It all reads as usual in veteran music journalist Chet Flippo’s most recent column on Nashville Skyline, the feature film he has been writing weekly for the past dozen years for CMT.com, where he was the website’s editorial director. and the cable channel.

This one, dated June 6, was about the latest Country Music Assn. Festival in Nashville, an event where country music stars spend time entertaining fans, signing autographs, and generally making themselves accessible to the public.

“Most of us veterans here still call her Fan Fair,” Flippo wrote, “and fondly remember the good old days when she stood at the Tennessee State Fairgrounds with the shows on the circuit, the autograph sessions in the non-air-conditioned cattle barns and the Chuck Wagon Gang of Texas serving large barbecue platters and pouring iced tea from 55 gallon barrels. The price of these barbecue lunches was included in the price of the entrance tickets, which was a nice touch.

He brought that kind of insider knowledge and trench experience to everything he wrote, qualities that made him a valued voice in Nashville, where he settled after being a major contributor. to the pages of Rolling Stone in the 1970s.

That’s why it was such a shock to open the CMT.com email this morning and read that Flippo had passed away peacefully today, June 19, at age 69, from complications of a brief illness. , according to a spokesperson for Country Music Hall. of Fame and Museum in Nashville.

The strength of Flippo’s opinions and the words he always chose so carefully to express them made it seem like he would be there forever.

I had long respected Flippo’s writing and had occasionally interviewed him for an independent point of view when writing about issues relating to Nashville and the country music community in general. We would exchange emails periodically and meet every now and then at major country events such as the Academy of Country Music Awards in Las Vegas, or when Garth Brooks decided to end his voluntary retirement to play. at Steve Wynn. Encore Theater in Sin City.

Flippo loved country and rock – he was especially proud to have been part of the great circle of music lovers who came together in Nashville when rock and country collided in 1972 for the recording of the triple LP from the Nitty Gritty Dirt Band, “Will the Circle Be Unbroken.”

His 1978 Rolling Stone cover story on the Rolling Stones, “Shattered,” is a rock journalism classic as it pulls the curtain down to reveal what was really going on behind the scenes with the world’s greatest rock & roll band.

He left Rolling Stone in 1980, after serving for years as the New York bureau chief, to write a book on Hank Williams, “Your Cheatin ‘Heart”; he has also written books on David Bowie, Paul McCartney and Graceland. He taught journalism at the University of Tennessee in Knoxville from 1991 to 1994, then served as Bureau Chief of Billboard in Nashville from 1995 to 2000. He joined CMT in 2001.

During his last stint at CMT, he was never shy with licks when record companies, as they often do, displayed a pack mentality and tried to Xerox new imitators. important newcomers to the country, from Randy Travis to Garth Brooks to Taylor Swift.

Last month he wrote about the legacy of the outlaw movement of the 1970s, when mavericks like Willie Nelson, Waylon Jennings and Kris Kristofferson showed there was another way to record. and play that rigid model created by Nashville.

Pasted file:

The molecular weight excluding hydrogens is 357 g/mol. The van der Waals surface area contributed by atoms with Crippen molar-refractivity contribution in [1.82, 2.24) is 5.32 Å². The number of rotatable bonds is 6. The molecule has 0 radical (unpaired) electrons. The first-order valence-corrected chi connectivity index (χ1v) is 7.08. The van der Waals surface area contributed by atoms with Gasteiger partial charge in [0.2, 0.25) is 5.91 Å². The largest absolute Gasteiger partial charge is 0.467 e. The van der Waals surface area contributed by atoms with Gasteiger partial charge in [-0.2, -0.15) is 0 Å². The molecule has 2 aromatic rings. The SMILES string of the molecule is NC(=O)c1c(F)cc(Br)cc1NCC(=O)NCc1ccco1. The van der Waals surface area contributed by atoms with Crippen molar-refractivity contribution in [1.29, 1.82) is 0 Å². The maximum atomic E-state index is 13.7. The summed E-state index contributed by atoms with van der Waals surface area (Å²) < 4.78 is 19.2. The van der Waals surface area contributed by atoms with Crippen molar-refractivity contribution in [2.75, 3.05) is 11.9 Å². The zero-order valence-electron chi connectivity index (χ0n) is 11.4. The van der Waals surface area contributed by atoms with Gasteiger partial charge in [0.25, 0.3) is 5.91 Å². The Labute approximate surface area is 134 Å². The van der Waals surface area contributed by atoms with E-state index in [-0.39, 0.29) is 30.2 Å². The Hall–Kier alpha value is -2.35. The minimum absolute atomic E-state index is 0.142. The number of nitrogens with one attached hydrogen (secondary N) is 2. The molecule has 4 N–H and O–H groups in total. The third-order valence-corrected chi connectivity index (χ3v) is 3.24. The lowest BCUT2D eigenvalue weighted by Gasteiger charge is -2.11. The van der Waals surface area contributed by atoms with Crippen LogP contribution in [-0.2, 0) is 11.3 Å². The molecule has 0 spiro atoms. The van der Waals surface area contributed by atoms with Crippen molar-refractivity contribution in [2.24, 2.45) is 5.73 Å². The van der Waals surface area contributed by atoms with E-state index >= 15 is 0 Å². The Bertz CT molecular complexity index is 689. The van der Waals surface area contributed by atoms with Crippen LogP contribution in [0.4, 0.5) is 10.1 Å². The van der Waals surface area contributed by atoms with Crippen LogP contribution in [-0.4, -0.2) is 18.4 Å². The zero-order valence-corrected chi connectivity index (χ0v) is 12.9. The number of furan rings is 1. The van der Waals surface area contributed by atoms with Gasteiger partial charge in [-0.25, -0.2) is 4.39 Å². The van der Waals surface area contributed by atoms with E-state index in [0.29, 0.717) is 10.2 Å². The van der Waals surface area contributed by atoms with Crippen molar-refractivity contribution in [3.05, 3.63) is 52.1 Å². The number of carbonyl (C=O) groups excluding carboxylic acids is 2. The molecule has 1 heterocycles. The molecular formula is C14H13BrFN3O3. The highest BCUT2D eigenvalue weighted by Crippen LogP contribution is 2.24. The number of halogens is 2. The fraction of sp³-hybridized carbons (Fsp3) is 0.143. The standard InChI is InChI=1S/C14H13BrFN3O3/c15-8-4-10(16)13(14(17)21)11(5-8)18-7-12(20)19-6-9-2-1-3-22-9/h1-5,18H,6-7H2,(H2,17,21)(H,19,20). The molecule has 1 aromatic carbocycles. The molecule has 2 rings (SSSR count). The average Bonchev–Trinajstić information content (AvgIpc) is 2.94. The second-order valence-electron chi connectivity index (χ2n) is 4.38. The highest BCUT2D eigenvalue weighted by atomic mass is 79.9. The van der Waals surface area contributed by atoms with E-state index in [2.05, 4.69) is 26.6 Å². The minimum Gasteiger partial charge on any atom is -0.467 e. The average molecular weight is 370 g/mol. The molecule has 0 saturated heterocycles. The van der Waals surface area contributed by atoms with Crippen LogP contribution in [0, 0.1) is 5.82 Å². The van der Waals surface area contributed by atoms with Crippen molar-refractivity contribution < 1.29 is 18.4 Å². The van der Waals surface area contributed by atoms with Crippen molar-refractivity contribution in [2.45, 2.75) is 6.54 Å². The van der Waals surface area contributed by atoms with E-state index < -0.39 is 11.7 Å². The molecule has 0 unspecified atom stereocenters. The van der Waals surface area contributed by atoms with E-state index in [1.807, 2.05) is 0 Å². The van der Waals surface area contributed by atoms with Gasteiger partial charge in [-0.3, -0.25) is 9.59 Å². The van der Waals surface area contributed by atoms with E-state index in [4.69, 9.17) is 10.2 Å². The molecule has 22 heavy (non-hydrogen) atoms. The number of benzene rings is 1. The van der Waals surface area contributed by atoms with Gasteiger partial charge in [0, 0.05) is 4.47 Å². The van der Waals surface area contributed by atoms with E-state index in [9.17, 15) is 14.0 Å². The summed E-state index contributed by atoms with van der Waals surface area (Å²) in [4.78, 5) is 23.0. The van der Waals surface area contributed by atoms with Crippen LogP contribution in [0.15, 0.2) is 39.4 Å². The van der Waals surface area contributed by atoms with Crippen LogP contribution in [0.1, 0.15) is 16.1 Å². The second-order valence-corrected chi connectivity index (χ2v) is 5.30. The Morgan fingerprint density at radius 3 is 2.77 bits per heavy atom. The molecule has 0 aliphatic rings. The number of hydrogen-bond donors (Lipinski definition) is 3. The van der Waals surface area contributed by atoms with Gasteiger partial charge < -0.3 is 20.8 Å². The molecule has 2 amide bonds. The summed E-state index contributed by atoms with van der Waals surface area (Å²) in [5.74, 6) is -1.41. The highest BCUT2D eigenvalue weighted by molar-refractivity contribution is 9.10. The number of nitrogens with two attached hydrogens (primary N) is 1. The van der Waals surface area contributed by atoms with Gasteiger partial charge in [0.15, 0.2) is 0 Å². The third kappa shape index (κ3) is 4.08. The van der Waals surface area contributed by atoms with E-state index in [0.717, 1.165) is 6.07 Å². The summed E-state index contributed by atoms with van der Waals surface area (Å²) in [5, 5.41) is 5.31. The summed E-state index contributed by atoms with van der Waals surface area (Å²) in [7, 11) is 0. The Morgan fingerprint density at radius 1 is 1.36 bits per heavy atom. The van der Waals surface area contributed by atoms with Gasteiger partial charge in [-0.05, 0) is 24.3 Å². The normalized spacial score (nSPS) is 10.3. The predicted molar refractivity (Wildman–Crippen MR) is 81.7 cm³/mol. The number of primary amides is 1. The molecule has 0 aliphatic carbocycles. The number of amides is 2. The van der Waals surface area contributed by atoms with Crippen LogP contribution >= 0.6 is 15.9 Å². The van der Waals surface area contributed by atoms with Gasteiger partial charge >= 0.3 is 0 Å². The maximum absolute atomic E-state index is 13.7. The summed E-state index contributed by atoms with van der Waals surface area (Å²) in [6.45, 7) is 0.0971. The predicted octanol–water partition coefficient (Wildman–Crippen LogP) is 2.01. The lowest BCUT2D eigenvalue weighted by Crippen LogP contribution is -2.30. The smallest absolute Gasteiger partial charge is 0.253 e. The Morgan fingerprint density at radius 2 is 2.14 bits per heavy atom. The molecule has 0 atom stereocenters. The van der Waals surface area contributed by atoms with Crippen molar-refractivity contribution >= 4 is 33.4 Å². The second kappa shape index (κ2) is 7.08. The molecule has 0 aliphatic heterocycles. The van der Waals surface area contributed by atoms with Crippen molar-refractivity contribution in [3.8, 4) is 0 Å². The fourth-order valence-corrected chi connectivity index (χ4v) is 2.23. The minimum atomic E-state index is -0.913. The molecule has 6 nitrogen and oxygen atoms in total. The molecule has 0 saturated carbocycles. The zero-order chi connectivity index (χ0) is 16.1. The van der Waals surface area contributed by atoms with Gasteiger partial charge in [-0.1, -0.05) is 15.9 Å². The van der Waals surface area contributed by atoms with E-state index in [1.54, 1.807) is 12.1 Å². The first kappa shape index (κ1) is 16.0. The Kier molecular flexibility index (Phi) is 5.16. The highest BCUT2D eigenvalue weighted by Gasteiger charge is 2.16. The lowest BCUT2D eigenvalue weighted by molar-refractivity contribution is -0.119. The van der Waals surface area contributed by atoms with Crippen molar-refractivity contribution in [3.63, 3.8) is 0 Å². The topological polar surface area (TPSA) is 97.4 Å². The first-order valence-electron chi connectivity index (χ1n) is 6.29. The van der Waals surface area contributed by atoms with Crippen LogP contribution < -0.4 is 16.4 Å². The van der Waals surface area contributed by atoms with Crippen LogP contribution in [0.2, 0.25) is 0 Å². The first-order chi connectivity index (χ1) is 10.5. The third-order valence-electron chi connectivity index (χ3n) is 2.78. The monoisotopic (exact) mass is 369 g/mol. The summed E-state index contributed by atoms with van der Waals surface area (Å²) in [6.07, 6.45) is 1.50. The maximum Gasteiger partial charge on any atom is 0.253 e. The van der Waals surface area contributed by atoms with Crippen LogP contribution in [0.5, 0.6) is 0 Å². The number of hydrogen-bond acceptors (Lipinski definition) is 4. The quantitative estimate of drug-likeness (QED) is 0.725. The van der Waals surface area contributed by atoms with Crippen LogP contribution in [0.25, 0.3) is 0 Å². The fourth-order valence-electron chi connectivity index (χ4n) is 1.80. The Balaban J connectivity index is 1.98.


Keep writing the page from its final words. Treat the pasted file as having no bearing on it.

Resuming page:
“It’s been almost 40 years since the heyday of the Outlaw movement in country music and now sure signs of Outlaw nostalgia are growing all around us,” Flippo wrote. “We have a whole new generation of country singers who are trying to talk and sound like outlaws, like this is a costume you could buy at the Halloween store.”

Flippo never had much patience for today’s musicians who called themselves outlaws, which Nelson, Jennings, and Kristofferson never had to do. They just played their music in their own way and let others sort the labels.

He didn’t hit even with the most esteemed artists of the genre. After a beating he gave to Jennings’ album “Ladies Love Outlaws”, Jennings asked to meet him. Appreciated, Flippo arrived at the agreed time. “He put me at ease,” Flippo wrote later, “shook my hand, offered me a beer and said, ‘Hoss, you were right about this album. The things you said were just in a good way and I appreciate it. We need it. “

And he was not a professional sourpuss. His enthusiasm for exciting new developments was as infectious as his streak of awkwardness towards the most disheartening trends.

Referring to the recent opening of the new Music City Center, Flippo wrote: “It is breathtaking in its vastness and breadth and above all in its promises. [It] may as well be called Starship Nashville or even Starship Music City for its grandeur and unlimited potential.

Three years ago, after writing on “Ain’t No Grave,” the sixth installment of the remarkable Johnny Cash-Rick Rubin collaboration, he sent me a simple note. “Dug your track on the Cash album.” It meant a lot.

After hearing another new country single in which the singer actually boasted, “I’m more country than you,” I sent Flippo a note begging him to “Please, please. , stop that !” because it was also one of his pet peeves.

I’m not much of a fan of the idea of ​​a big honky-tonk in the sky, where the spirits of past musical greats congregate, tie ghostly Telecasters rather than harps, and girdle happily all night long into a party. giant star.

If there was such a thing, however, I would definitely want to read what Chet had to say about it.


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